The Declaration of Independence was written on hemp!
The famed urban legend goes something like this: The wording was drafted on hemp paper, including the draft released on July 4, 1776, with the final text committed to lime-treated animal skin, or parchment, a few weeks later. Most of the delegates then signed the parchment on August 2. Researchers say it’s possible the paper contained a small amount of hemp, but it’s not exactly likely.
Analysis of a Thomas Jefferson-penned draft suggests it was written on Dutch paper. Europeans often made paper with hemp in the 18th century, but the Dutch typically used flax or linen rags to make paper. Hemp could have been added to the mix for the paper Jefferson used, but there is no evidence to suggest this, and it would likely be a minority amount if it did occur.
Still, it’s not a stretch to think earlier drafts were written on hemp paper because hemp was a common material for writing and wrapping paper in the 18th century. The sturdy nature of hemp made it an ideal source for producing stocks, bonds, currency, maps, publications and even Bibles. Online sources suggest copies of Thomas Paine’s Common Sense and The Age of Reason, the Gutenberg and King James Bibles, Lewis Carroll’s Alice in Wonderland and the works of Mark Twain, Alexander Dumas and Victor Hugo may have been printed on hemp. Dumas and Hugo, coincidentally, were certainly members of Paris’ infamous Hashish Eaters Club.
In fact, paper was likely invented using hemp. Made from pounding on hemp fibers, the earliest known paper was coarse and thick and found inside a Han tomb in the Gansu Province of China, dating back to the Western Han Dynasty in the 2nd century BCE. Around the end of the first century CE, a Chinese court official named Cai Lun invented a new form of paper that’s more similar to the writing materials we know today. Cai, considered the inventor of the modern papermaking process, created paper sheets using hemp waste, macerated tree bark and other inexpensive materials. His apprentice Zuo Bo made further improvements to the process, and it spread across Asia from there, eventually reaching Europe in the 13th century by way of the Middle East.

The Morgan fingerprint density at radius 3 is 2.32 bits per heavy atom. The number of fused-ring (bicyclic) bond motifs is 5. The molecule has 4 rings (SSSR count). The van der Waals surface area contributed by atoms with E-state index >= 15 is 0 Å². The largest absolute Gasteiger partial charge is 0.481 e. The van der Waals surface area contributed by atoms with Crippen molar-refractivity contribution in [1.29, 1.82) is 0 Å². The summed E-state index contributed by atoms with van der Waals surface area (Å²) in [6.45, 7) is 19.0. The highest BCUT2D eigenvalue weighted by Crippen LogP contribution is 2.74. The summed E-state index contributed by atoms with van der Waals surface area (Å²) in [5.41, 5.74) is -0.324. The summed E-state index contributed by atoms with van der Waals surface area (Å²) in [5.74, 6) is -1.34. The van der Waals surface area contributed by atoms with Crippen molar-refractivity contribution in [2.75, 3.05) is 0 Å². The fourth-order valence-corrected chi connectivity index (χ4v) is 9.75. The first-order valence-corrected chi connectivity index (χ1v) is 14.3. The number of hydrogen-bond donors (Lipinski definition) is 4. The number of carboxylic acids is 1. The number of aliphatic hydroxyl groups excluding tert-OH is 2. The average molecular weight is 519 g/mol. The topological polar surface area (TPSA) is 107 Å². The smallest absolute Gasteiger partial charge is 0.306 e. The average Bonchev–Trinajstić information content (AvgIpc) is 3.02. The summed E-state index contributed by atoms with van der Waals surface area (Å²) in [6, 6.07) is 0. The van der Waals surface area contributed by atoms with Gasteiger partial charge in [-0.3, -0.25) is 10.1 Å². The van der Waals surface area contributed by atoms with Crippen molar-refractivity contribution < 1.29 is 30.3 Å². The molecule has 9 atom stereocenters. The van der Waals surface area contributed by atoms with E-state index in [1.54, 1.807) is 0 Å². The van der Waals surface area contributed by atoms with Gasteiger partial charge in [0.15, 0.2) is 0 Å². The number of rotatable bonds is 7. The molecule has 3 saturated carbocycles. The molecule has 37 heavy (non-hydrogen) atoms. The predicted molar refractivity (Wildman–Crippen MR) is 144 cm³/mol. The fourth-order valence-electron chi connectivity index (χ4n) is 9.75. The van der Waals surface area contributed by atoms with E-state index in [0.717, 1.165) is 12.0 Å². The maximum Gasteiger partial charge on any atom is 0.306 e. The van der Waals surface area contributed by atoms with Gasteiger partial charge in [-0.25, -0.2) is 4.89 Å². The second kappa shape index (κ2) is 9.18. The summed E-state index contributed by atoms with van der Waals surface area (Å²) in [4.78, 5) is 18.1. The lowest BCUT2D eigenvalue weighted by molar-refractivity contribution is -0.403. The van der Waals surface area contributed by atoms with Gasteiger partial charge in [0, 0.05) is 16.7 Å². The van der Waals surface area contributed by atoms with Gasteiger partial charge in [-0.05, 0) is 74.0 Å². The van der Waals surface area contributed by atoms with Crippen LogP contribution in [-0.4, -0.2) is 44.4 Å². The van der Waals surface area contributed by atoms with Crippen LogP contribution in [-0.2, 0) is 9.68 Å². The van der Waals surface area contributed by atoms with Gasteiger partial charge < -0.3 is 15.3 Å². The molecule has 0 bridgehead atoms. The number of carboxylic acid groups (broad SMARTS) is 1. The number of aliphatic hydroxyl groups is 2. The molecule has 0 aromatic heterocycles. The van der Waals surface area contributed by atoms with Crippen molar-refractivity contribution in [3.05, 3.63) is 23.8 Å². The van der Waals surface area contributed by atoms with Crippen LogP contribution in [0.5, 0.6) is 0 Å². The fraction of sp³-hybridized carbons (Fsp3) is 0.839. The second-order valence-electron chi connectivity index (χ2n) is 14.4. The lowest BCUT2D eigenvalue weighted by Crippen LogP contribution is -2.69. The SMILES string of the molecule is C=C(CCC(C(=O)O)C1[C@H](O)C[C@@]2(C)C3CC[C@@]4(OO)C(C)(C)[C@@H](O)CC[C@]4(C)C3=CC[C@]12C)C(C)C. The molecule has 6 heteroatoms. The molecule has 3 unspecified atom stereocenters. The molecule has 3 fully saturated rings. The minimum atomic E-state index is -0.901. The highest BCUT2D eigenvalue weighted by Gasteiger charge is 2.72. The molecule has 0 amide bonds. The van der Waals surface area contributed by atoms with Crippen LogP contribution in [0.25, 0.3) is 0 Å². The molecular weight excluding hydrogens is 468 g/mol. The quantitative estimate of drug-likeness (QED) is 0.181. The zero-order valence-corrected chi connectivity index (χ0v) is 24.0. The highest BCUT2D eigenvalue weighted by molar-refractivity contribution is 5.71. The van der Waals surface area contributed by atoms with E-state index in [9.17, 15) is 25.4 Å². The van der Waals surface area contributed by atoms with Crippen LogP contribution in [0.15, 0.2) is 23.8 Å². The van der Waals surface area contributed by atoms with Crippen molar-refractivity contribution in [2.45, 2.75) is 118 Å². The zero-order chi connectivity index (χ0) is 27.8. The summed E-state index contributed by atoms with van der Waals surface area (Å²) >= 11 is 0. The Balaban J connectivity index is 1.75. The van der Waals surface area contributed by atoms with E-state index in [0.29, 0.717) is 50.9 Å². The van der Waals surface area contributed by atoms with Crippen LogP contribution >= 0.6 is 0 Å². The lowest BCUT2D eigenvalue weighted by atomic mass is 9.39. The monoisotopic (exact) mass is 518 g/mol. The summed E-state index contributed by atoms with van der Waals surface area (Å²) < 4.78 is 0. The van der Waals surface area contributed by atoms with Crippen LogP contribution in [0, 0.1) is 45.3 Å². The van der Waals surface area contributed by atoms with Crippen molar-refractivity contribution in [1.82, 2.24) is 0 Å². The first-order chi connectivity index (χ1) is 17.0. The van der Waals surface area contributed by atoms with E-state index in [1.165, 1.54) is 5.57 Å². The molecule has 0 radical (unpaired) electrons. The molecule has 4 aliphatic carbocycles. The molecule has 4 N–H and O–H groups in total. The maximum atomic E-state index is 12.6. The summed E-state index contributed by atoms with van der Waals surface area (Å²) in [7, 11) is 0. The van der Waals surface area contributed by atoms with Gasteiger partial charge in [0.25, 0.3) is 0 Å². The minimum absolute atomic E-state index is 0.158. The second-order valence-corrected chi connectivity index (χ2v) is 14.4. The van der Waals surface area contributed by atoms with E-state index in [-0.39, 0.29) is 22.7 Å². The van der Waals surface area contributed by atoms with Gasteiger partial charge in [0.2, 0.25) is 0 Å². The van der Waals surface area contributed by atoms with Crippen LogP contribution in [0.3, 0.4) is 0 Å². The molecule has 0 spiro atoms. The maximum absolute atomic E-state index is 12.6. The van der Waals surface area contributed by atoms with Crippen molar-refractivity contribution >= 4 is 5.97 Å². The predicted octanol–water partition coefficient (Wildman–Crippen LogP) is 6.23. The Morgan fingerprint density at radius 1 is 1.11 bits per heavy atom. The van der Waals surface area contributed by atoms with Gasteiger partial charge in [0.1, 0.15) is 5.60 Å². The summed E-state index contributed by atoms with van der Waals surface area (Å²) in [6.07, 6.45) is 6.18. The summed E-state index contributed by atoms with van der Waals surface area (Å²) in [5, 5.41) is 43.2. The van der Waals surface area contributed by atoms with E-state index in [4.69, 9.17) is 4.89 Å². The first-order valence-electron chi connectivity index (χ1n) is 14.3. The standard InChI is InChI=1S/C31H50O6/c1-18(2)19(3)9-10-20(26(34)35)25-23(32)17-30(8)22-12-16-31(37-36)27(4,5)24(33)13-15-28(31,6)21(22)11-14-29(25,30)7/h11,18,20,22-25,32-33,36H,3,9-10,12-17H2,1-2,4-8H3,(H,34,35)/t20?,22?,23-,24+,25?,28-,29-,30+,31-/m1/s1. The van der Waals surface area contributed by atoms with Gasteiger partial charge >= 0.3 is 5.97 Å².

Until the late 19th century, most paper was reportedly made using hemp, but new papermaking methods emerged that reduced costs by using wood pulp instead of hemp. Wood pulp soon became the substance of choice for making paper, even as scientists in the U.S. Department of Agriculture concluded in 1916 that hemp hurds were superior to wood pulp for manufacturing paper due to its lower lignin and higher cellulose content. The production of hemp paper in the U.S. largely disappeared by the 1940s.
Is hemp paper set to make a comeback? Maybe.
Hemp grows faster, contains more cellulose and requires less water than trees, making it a more efficient and environmentally friendly source. Market research shows a multitude of applications for hemp paper — e.g., rolling papers, tea pouches, journals, bible paper, stationery — and expects to see “growth at a rate of 36.8% for the forecast period of 2020 to 2027.” Adding to momentum, the price of wood continues to skyrocket, making hemp an increasingly viable alternative.
Many car companies already use the outer stalk of the hemp plant as an alternative to carbon fiber and fiberglass, and a widespread return to hemp-based paper and stationery might not be far behind.